Archives For Apple

Everyone is still talking iPhone 5 but frankly we’re more excited about the new iPad Mini.

We can see car audio shops already getting ready to devise a way to integrate it into the dash. One analyst says that the Mini will have a superior design to the regular iPad with a still-healthy 7.85-inch screen — and even “feel better” in consumers’ hands.

It’s possible that the device will be available for sale sooner than we thought — think weeks, not months.

(Gasp … omg!!!!)

When the new iPad Mini product eventually launches, it could be a sales beast. On Oct. 7, The Wall Street Journal reported that Apple has placed more than 10 million iPad Mini orders for Q4 of this year.

“Apple did not skimp on the aesthetics of the much-anticipated iPad Mini,” Brian White, an analyst at Topeka Capital Markets, recently said in a research note obtained by All Things Digital. “In fact, we believe the iPad Mini could outshine the new iPad in terms of how the device feels in a consumer’s hands.”

For full coverage on the hype around the iPad Mini roll-out, read more from CNET below:

iPad Mini Design to Top Apple’s Earlier Tablets, Analyst Says

Check out a leaked HD video of an iPad Mini below here:

Credit: Nokia.com

Very soon, Nokia may NOT be a major phone player, but it looks like the company’s here to stay in the battle over map supremacy.

Everyone agrees that mobile is the future — and a large part of that has to do with map data and location services.

Nokia has signed Oracle to provide exactly that, as it already does for other partners, like Microsoft, Yahoo and Amazon. (Not a shabby client list!)

In 2007, Nokia acquired mapping company Navteq to make its own cartography service relevant. The company has fought hard and hasn’t done too shabby — in fact, its service has even been judged solid enough to replace Bing maps in Windows Phone 8.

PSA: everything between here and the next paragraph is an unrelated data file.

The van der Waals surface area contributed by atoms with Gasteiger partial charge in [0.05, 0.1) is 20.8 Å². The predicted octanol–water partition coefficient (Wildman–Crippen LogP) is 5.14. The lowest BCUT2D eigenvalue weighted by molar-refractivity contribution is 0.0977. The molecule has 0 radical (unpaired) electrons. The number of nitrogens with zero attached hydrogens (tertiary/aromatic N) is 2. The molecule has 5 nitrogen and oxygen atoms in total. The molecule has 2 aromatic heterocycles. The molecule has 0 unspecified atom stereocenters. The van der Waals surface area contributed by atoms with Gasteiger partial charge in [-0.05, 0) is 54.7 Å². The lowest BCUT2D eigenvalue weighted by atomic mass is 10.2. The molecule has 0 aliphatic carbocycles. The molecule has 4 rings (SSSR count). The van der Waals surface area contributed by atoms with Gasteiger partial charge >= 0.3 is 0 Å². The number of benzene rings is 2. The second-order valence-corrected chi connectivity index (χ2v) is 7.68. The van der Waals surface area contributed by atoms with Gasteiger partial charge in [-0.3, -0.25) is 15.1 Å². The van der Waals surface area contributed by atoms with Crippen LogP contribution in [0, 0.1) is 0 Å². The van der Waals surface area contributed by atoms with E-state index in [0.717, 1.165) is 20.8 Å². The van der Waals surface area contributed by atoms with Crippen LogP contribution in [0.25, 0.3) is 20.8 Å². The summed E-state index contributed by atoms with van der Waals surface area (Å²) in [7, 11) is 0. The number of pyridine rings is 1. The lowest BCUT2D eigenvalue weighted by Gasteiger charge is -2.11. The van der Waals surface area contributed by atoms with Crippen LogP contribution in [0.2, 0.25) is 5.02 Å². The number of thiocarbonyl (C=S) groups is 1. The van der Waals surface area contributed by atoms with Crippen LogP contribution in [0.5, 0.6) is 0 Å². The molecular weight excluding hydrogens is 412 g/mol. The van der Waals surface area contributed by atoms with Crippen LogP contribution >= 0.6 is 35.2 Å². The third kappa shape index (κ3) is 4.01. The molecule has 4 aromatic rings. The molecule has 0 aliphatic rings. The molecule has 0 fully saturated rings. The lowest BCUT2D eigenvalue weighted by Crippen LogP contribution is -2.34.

Given Apple’s recent stumble with its nav app using data from TomTom, Nokia is looking a little less foolish for having missed out on the smartphone market. It may yet win the fight against Google and Apple and re-emerge as a one of the major players among the tech companies.

It may even spur them to create the next great communication device!

Read full coverage on Nokia and the mobile map battle from Gizmodo here:

Could Nokia Win the Map Battle?

The iPhone 5.
Credit: Wikipedia.

That’s right, Apple sold a “disappointing” 5 million iPhones over the weekend.

It did, however, garner mostly positive reviews for its latest iteration. Of course, the switch from Google Maps to its proprietary app utilizing map data from TomTom and OpenStreetMap has been the focal point for a lot of the negative criticism that’s out there from technology gadget reviewers.

“Apple believes that they can deliver a better experience for customers than Google,” said Sarah Rotman Epps, an analyst at Forrester Research, told Bloomberg. “But in the short term, Google has a better mapping application, and iPhone customers will suffer.”

YouTube has also been dropped from the suite of apps on the phone — so clearly the rivalry is on between these tech giants. Put up your dukes!!!!

Apple’s rivalry with Google was born after the search giant rolled out the Android mobile operating system, which runs smartphones from manufacturers like HTC Corp. and Samsung — all of which compete with the iPhone. Android is now the most popular smartphone software in the world to date.

As the mobile fight escalated, Google Chairman Eric Schmidt exited Apple’s board in 2009.